How a bad joke 30 years ago changed the face of HIV activism in the Castro


Steve Gibson has spent thirty years leading the charge against a bad joke.

“In 1983 the joke at my high school was ‘Are you gay? Got AIDS yet?’ When I heard that I knew things weren’t ever going to be the same for me,” Gibson says. That was the day he decided he wanted to spend his life working in HIV activism.

Gibson serves as executive director of Magnet, the one-stop health clinic and community center for gay and bisexual men in San Francisco. Magnet does not only STD testing but also art openings, public forums, and community meetings.

“Back when we started [in 2003]there was a chunk of change coming around to support gay men’s health services in San Francisco and there was a feeling that more of the same was going to generate more of the same,” Gibson told 429Magazine. “And believe it or not, at the time there was no one place doing HIV testing in the Castro.” So Magnet was founded with both an eye toward health and an eye toward community, in hopes that communal fraternity could do what education alone didn’t.

Gibson grew up in Indianapolis, where he learned “what it was like to have a safe, healthy childhood,” but where he also had to cope with the deaths of both of his parents before he was eighteen. “Steve’s father died of a massive heart attack when Steve was only five,” Nancy Hart, Gibson’s maternal aunt, said to 429Magazine. “His mother passed away just around the time he was finishing high school. They never really got to know what a wonderful son they had.”

Only after his parents’ deaths did Gibson start to gradually come out. “The Midwest is slow to come around to that kind of thing,” says Hart, who never suspected that her nephew was gay. “I never felt like he waited to tell me, it was just a matter of finding the right opportunity…I never worried about him though; he always lived by what he believed in, and that’s all I want from him.”

By 1990, when Gibson enrolled in the master’s program at Saint Louis University, a Jesuit school, he was not openly but prominently gay. “My first memory of Steve is a phone call where he said ‘I’m gay and I want to know if Saint Louis University is safe for me,’” says Janice Chadha, who was at the time an instructor in SLU’s health department. “I told him ‘I believe we can make it safe.’ Steve was the first person [at SLU]who ever said things like ‘I’m a gay man, and from my perspective…’ and the students were a little dumbfounded,” Chadha told 429Magazine.

“At first they didn’t really know what to do with me,” says Gibson. “I actually got a few death threats.”

Chadha recounts one particularly tense confrontation: “This big guy walked up to Steve in the hall and said ‘Steve Gibson, you’re a faggot.’ And Steve said ‘Yes, what can I do for you?’”

After that, Chadha says gave Gibson her safety whistle, on the grounds that he needed it more. “It was a band whistle. You could hear it a mile away.”

Obviously, Gibson wasn’t murdered at SLU. Instead he founded a campus LGBT group, which is still active. “When he graduated I got him a sheet cake with ‘Steve Gibson, Shameless Agitator’ written on it.” Chadha says the bakery kept a photo of the cake on display for years.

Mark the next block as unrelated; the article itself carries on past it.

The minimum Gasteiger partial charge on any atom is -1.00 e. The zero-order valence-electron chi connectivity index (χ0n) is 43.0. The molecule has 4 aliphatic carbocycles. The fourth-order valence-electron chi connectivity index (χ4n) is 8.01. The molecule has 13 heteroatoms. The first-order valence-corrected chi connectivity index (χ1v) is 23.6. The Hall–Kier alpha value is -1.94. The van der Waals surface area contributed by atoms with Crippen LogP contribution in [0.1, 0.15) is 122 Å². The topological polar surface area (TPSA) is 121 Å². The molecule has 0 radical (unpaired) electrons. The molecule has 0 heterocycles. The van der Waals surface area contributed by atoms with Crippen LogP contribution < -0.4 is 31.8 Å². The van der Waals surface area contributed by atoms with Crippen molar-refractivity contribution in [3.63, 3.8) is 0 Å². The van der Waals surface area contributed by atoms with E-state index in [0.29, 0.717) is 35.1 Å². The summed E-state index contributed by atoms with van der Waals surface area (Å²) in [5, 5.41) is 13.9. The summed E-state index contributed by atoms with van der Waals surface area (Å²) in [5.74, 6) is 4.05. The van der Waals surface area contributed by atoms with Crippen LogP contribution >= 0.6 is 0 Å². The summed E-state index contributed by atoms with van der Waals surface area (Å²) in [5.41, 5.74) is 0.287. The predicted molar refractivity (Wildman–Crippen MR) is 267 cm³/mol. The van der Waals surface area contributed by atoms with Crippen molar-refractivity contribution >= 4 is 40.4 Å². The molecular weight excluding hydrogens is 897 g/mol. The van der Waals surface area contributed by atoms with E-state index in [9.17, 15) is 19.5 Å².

Gibson moved to San Francisco in 1992 specifically because he wanted to work in HIV activism. “I moved to the Castro and thought I was going to save the world. After a couple years I finally convinced the Stop AIDS project to hire me. It was when people were just starting to live longer, but people could still point to blocks where they knew a hundred people who had died.”

Steve Abbott, formerly on the board of Stop AIDS (before it was folded into the larger San Francisco AIDS Foundation, which Magnet is currently also part of), called Gibson the ideal recruit. “He found his calling. He wove himself right into the fabric of the project,” Abbott says. In fact, Gibson’s photo hung just inside the door of Stop AIDS’ main office even after he left. “Every time I walk in the door, there was Steve. He was still very much a part of the project.”

Gibson only quit Stop AIDS to start his own project: Magnet, which turned out to be trickier than he’d imagined.

“It was hell,” said Kevin Roe, the first employee Gibson hired. “Neither of us had any idea what we were getting into, and there was no one else to help. In those days we didn’t even have desks in our offices; Steve’s desk was in someone else’s building. Somehow we held up. Steve’s hair got whiter, but he’s still here. That’s how it is: You take as much hell as you can until you crack.”

Gibson describes himself as “a workaholic” who spends sixty hours a week at Magnet.

“He lies,” says Roe. “It’s more like seventy.”

In 2008, five years after opening, Magnet was averaging about 4,500 appointments a year, at the time considered crushing demand. By 2013, they’d almost quadrupled capacity, and are working towards opening a new site a few blocks away at 474 Castro.

Gibson didn’t expect to still be working at Magnet a decade after starting it. “I’ve been teasing everyone, saying at ten years it’s time to kick the founder out.” Of course, he was saying that after five years, too; he admits, “At some point you have to move on and do something else, but who knows what that might be?”

Perhaps it’s because the job turned out to be rewarding in unexpected ways. “My aunt told me ‘Your mom and dad would be so proud of your work,’ and I was surprised how much that meant to me,” he says. “What do you know: I’m a grown man, but I’m still looking for my parents’ approval after all.”


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